State committee reaches deal on proposed tax bill that includes rebate checks

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(KSTP) – Minnesota Governor Tim Walz and lawmakers at the state Capitol are continuing to make progress on their priorities this session.

On Wednesday night, committee members reached a deal on a proposed tax bill, which includes rebate checks for Minnesotans – although those checks are less than the initial payments proposed by Gov. Walz, which were up to $1,000 for single tax filers and $2,000 for couples.

According to the legislation, there would be one-time payments of $260 dollars for single tax filers, $520 for married couples and an extra $260 per child, with a maximum of $1,300. These payments apply to individuals who make an annual income of $75,000 or less, or married couples who make less than $150,000 per year.

Earlier this week, Gov. Walz acknowledged that the rebate checks – which are part of a $3 million plan – would be less than what he had originally proposed. Walz’s original proposal called for $1,000 checks for single filers who made less than $75,000 per year, $2,000 for families who made under $150,000 and an extra $200 for each dependent with a max of three.

“It was a proposal we put forward. We compromised in good faith on this. I’m glad Minnesotans are getting money back in their pocket,” said Gov. Walz. “It’ll be a little smaller than we wanted, but I think there’s other things we got for that trade that will help families.”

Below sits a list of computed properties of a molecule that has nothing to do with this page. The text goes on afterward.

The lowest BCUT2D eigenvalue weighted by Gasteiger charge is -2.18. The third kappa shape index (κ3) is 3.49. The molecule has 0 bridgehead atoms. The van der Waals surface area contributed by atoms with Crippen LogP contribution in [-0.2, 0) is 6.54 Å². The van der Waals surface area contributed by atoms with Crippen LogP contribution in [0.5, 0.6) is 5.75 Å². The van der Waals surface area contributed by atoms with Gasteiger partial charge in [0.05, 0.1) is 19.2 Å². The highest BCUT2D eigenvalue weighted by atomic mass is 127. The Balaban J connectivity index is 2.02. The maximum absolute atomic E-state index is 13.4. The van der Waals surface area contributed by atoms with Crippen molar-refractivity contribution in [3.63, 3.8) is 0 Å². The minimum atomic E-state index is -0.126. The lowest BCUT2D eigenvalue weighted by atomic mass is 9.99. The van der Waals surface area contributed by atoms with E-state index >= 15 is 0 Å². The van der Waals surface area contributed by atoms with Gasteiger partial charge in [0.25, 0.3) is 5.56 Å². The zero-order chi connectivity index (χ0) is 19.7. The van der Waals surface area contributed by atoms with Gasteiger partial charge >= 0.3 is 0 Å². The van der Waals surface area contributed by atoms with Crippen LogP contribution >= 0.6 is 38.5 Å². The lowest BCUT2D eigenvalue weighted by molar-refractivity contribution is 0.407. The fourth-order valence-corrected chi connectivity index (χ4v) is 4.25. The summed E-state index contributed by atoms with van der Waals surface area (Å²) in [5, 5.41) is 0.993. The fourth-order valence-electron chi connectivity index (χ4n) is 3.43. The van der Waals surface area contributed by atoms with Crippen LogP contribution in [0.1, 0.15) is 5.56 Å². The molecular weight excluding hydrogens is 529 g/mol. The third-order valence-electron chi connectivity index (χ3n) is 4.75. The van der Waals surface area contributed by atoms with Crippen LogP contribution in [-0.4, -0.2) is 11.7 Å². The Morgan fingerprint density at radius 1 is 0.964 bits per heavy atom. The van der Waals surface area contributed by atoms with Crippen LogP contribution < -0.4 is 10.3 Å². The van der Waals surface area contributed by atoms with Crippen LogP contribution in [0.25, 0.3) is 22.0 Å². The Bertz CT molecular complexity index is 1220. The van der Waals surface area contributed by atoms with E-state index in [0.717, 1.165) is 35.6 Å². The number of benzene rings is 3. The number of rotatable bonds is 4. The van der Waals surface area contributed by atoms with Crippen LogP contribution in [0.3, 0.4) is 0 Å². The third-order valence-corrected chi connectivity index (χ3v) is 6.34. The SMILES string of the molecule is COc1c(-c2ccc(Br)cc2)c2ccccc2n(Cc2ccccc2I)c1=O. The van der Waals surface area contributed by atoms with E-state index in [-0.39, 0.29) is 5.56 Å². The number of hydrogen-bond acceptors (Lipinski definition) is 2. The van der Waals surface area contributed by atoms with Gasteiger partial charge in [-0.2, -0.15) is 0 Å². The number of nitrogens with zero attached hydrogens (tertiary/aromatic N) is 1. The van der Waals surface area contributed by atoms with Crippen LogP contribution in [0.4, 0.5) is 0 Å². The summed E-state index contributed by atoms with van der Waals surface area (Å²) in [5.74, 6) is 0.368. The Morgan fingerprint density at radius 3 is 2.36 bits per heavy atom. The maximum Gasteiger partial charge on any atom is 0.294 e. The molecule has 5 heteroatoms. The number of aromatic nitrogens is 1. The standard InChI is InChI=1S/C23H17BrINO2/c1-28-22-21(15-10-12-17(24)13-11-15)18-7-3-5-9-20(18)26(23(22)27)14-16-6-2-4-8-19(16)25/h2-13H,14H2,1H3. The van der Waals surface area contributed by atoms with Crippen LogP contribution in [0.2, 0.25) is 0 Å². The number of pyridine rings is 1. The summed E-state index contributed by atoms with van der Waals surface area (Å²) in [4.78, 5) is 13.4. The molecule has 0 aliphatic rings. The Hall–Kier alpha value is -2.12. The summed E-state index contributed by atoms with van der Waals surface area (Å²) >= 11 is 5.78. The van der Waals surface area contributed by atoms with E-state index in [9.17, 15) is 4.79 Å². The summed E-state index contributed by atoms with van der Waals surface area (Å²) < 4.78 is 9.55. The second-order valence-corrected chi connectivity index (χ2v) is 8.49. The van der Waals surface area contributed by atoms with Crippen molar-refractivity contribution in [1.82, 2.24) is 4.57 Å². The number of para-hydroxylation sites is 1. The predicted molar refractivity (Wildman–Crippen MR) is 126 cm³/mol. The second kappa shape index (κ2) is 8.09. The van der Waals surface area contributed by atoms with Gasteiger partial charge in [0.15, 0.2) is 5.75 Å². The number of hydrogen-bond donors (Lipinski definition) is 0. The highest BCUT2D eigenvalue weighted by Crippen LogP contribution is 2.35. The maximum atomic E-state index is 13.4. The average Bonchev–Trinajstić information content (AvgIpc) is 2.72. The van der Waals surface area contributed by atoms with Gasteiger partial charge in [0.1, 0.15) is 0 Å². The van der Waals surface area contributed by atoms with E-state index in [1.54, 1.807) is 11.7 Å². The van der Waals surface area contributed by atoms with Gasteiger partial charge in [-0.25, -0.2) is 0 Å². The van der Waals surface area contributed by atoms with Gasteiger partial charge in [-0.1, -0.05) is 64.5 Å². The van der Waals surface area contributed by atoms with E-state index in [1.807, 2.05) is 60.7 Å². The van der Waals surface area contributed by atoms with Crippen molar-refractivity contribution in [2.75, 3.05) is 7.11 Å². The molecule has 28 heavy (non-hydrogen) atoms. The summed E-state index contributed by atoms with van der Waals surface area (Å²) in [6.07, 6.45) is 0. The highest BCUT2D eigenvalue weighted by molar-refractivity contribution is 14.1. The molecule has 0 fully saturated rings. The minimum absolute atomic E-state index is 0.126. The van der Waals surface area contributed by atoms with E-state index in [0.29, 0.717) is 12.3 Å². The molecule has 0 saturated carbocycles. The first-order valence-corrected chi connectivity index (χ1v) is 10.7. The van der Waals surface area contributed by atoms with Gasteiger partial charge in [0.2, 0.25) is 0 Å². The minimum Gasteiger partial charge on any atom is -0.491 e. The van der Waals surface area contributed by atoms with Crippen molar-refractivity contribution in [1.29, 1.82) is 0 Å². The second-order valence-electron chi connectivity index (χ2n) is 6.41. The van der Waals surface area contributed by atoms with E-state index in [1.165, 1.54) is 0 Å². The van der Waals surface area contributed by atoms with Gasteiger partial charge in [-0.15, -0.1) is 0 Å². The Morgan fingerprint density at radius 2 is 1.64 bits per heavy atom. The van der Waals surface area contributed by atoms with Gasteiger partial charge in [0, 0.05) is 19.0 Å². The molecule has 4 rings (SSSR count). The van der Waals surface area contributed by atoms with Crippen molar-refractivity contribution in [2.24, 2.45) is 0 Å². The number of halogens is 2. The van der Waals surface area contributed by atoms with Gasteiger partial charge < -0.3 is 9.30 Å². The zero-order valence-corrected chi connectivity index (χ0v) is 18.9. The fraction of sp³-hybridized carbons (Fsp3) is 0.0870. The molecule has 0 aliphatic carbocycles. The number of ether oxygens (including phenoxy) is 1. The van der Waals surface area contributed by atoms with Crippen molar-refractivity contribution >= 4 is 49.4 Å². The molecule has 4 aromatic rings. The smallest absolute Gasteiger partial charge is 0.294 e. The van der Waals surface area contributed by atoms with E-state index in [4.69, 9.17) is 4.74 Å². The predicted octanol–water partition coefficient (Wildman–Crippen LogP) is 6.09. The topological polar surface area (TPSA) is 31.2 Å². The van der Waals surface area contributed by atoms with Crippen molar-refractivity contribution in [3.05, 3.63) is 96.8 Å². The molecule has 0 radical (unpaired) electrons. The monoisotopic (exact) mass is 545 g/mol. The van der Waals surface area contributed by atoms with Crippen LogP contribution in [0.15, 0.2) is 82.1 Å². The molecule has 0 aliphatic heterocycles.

Members of the Minnesota House responded to Walz’s original proposal with their own – a rebate of $275 for single filers and $550 for joint filers.

In addition, the bill also includes an exemption for social security income and a new child tax credit, as well as more tax breaks.

If a couple earns less than $100,000 per year, there is an exemption from paying state tax on social security income.

For the proposed child tax credit, families who earn less than $35,000 would get $1,750 for each dependent.

“This will significantly cut child poverty, that is the right thing to do. In the state of Minnesota, we should all come together and say no child should live in poverty,” said Rep. Aisha Gomez (DFL-Minneapolis).

“It’s also the largest tax increase – not just the tax part, but also education, transportation. People in Minnesota will get hit with some pretty hefty tax increases, said Rep. Greg Davids (R-Preston).

In February, Republicans announced their tax relief plan, which included one-time rebate checks to be worth $1,250 for single filers and $2,500 for joint filers, and tax credits to be $1,800 per child under the age of 18. They also pushed for a rollback of Social Security taxes, and aimed to eliminate the tax on Social Security, claiming it would provide almost 500,000 Minnesotans with an average tax reduction of $1,277.

During a news conference Thursday morning, republicans in the Minnesota Senate said the final amount of tax increases is still unknown.

“The $2.2 billion of tax increases is just in the tax bill, but by the time you add transportation and everything else that’s there, they were at one point between $9 and $10 billion of additional taxes and fees on the people of Minnesota,” said Sen. Bill Weber (R-Luverne.)

However, there’s still work to be done in order to make this all a reality – the bill must first pass the House and the Senate before making its way to the Gov. Walz’s desk.